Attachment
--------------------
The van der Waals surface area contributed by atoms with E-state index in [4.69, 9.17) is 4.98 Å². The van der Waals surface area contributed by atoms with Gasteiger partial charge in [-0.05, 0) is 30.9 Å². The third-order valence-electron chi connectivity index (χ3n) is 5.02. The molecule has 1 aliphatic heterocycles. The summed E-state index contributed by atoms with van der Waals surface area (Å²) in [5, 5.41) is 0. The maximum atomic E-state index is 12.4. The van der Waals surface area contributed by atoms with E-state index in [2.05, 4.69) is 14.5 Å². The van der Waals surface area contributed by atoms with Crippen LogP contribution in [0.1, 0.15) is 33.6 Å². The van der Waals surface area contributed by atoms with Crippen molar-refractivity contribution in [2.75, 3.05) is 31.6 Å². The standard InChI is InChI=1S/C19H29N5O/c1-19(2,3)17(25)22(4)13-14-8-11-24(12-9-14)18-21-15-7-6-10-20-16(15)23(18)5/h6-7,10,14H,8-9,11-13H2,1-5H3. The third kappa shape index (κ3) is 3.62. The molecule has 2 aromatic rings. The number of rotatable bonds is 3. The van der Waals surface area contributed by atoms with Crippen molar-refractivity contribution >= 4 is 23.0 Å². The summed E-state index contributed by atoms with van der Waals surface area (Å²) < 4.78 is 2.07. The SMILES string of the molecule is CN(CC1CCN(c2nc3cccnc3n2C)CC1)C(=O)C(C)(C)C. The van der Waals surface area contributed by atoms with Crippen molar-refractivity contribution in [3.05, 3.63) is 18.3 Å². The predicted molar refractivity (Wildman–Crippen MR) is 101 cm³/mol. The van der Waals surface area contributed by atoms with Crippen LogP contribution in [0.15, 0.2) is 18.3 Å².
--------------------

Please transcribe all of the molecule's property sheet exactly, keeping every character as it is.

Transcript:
The van der Waals surface area contributed by atoms with E-state index in [4.69, 9.17) is 4.98 Å². The van der Waals surface area contributed by atoms with Gasteiger partial charge in [-0.05, 0) is 30.9 Å². The third-order valence-electron chi connectivity index (χ3n) is 5.02. The molecule has 1 aliphatic heterocycles. The summed E-state index contributed by atoms with van der Waals surface area (Å²) in [5, 5.41) is 0. The maximum atomic E-state index is 12.4. The van der Waals surface area contributed by atoms with E-state index in [2.05, 4.69) is 14.5 Å². The van der Waals surface area contributed by atoms with Crippen LogP contribution in [0.1, 0.15) is 33.6 Å². The van der Waals surface area contributed by atoms with Crippen molar-refractivity contribution in [2.75, 3.05) is 31.6 Å². The standard InChI is InChI=1S/C19H29N5O/c1-19(2,3)17(25)22(4)13-14-8-11-24(12-9-14)18-21-15-7-6-10-20-16(15)23(18)5/h6-7,10,14H,8-9,11-13H2,1-5H3. The third kappa shape index (κ3) is 3.62. The molecule has 2 aromatic rings. The number of rotatable bonds is 3. The van der Waals surface area contributed by atoms with Crippen molar-refractivity contribution >= 4 is 23.0 Å². The summed E-state index contributed by atoms with van der Waals surface area (Å²) < 4.78 is 2.07. The SMILES string of the molecule is CN(CC1CCN(c2nc3cccnc3n2C)CC1)C(=O)C(C)(C)C. The van der Waals surface area contributed by atoms with Crippen molar-refractivity contribution in [3.05, 3.63) is 18.3 Å². The predicted molar refractivity (Wildman–Crippen MR) is 101 cm³/mol. The van der Waals surface area contributed by atoms with Crippen LogP contribution in [0.15, 0.2) is 18.3 Å².